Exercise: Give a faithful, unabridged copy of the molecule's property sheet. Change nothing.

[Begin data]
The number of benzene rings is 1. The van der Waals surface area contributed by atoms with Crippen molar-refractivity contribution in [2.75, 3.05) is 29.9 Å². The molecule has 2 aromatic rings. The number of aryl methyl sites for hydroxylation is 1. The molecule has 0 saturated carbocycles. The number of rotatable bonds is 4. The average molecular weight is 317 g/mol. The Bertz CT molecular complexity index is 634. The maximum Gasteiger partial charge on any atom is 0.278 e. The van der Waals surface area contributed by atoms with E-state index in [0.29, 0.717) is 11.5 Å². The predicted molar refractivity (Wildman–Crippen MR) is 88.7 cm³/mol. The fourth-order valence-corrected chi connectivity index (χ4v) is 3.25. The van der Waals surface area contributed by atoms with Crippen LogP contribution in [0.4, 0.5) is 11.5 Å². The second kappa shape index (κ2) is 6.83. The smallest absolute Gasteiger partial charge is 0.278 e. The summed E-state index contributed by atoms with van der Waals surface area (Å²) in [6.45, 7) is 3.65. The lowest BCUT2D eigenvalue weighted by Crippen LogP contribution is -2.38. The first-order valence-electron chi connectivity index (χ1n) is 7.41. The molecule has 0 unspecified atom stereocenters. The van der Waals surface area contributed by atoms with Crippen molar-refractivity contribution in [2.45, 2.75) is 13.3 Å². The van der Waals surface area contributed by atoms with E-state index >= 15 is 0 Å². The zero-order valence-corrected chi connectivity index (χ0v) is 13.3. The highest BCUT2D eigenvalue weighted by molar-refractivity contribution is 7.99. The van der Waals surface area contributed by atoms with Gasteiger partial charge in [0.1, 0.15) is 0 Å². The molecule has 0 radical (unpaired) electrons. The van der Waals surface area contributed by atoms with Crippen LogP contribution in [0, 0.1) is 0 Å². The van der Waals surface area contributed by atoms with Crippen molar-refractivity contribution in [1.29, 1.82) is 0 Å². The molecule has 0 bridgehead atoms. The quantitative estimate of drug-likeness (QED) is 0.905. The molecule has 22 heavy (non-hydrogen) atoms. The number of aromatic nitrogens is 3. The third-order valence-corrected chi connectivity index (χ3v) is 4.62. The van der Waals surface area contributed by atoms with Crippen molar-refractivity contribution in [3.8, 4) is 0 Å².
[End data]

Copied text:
The number of benzene rings is 1. The van der Waals surface area contributed by atoms with Crippen molar-refractivity contribution in [2.75, 3.05) is 29.9 Å². The molecule has 2 aromatic rings. The number of aryl methyl sites for hydroxylation is 1. The molecule has 0 saturated carbocycles. The number of rotatable bonds is 4. The average molecular weight is 317 g/mol. The Bertz CT molecular complexity index is 634. The maximum Gasteiger partial charge on any atom is 0.278 e. The van der Waals surface area contributed by atoms with E-state index in [0.29, 0.717) is 11.5 Å². The predicted molar refractivity (Wildman–Crippen MR) is 88.7 cm³/mol. The fourth-order valence-corrected chi connectivity index (χ4v) is 3.25. The van der Waals surface area contributed by atoms with Crippen LogP contribution in [0.4, 0.5) is 11.5 Å². The second kappa shape index (κ2) is 6.83. The smallest absolute Gasteiger partial charge is 0.278 e. The summed E-state index contributed by atoms with van der Waals surface area (Å²) in [6.45, 7) is 3.65. The lowest BCUT2D eigenvalue weighted by Crippen LogP contribution is -2.38. The first-order valence-electron chi connectivity index (χ1n) is 7.41. The molecule has 0 unspecified atom stereocenters. The van der Waals surface area contributed by atoms with Crippen molar-refractivity contribution in [2.45, 2.75) is 13.3 Å². The van der Waals surface area contributed by atoms with E-state index >= 15 is 0 Å². The zero-order valence-corrected chi connectivity index (χ0v) is 13.3. The highest BCUT2D eigenvalue weighted by molar-refractivity contribution is 7.99. The van der Waals surface area contributed by atoms with Gasteiger partial charge in [0.1, 0.15) is 0 Å². The molecule has 0 radical (unpaired) electrons. The van der Waals surface area contributed by atoms with Crippen LogP contribution in [0, 0.1) is 0 Å². The van der Waals surface area contributed by atoms with Crippen molar-refractivity contribution in [1.29, 1.82) is 0 Å². The molecule has 0 bridgehead atoms. The quantitative estimate of drug-likeness (QED) is 0.905. The molecule has 22 heavy (non-hydrogen) atoms. The number of aromatic nitrogens is 3. The third-order valence-corrected chi connectivity index (χ3v) is 4.62. The van der Waals surface area contributed by atoms with Crippen molar-refractivity contribution in [3.8, 4) is 0 Å².